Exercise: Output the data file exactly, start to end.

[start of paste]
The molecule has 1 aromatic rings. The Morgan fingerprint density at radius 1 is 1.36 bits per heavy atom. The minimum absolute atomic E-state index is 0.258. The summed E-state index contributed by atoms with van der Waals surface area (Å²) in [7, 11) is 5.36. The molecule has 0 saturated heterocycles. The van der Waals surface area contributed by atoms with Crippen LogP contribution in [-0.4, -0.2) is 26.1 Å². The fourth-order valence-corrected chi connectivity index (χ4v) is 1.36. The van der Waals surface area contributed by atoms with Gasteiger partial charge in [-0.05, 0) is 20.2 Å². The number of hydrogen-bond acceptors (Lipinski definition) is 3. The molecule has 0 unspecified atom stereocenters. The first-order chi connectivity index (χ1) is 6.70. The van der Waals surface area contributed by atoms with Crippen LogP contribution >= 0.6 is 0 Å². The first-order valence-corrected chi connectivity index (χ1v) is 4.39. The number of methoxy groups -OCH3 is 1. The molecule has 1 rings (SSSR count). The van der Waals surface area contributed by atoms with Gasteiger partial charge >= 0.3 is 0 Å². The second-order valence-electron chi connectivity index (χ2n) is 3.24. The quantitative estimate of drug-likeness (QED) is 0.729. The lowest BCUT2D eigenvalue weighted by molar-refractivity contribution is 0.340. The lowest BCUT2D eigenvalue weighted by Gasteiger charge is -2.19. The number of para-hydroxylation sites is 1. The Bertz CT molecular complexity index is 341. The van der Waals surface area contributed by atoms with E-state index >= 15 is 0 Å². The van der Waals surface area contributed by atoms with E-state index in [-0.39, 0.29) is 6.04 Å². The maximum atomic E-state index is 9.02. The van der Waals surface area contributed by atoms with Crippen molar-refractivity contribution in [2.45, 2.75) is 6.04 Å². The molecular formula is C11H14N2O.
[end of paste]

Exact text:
The molecule has 1 aromatic rings. The Morgan fingerprint density at radius 1 is 1.36 bits per heavy atom. The minimum absolute atomic E-state index is 0.258. The summed E-state index contributed by atoms with van der Waals surface area (Å²) in [7, 11) is 5.36. The molecule has 0 saturated heterocycles. The van der Waals surface area contributed by atoms with Crippen LogP contribution in [-0.4, -0.2) is 26.1 Å². The fourth-order valence-corrected chi connectivity index (χ4v) is 1.36. The van der Waals surface area contributed by atoms with Gasteiger partial charge in [-0.05, 0) is 20.2 Å². The number of hydrogen-bond acceptors (Lipinski definition) is 3. The molecule has 0 unspecified atom stereocenters. The first-order chi connectivity index (χ1) is 6.70. The van der Waals surface area contributed by atoms with Crippen LogP contribution >= 0.6 is 0 Å². The first-order valence-corrected chi connectivity index (χ1v) is 4.39. The number of methoxy groups -OCH3 is 1. The molecule has 1 rings (SSSR count). The van der Waals surface area contributed by atoms with Gasteiger partial charge >= 0.3 is 0 Å². The second-order valence-electron chi connectivity index (χ2n) is 3.24. The quantitative estimate of drug-likeness (QED) is 0.729. The lowest BCUT2D eigenvalue weighted by molar-refractivity contribution is 0.340. The lowest BCUT2D eigenvalue weighted by Gasteiger charge is -2.19. The number of para-hydroxylation sites is 1. The Bertz CT molecular complexity index is 341. The van der Waals surface area contributed by atoms with E-state index >= 15 is 0 Å². The van der Waals surface area contributed by atoms with E-state index in [-0.39, 0.29) is 6.04 Å². The maximum atomic E-state index is 9.02. The van der Waals surface area contributed by atoms with Crippen molar-refractivity contribution in [2.45, 2.75) is 6.04 Å². The molecular formula is C11H14N2O.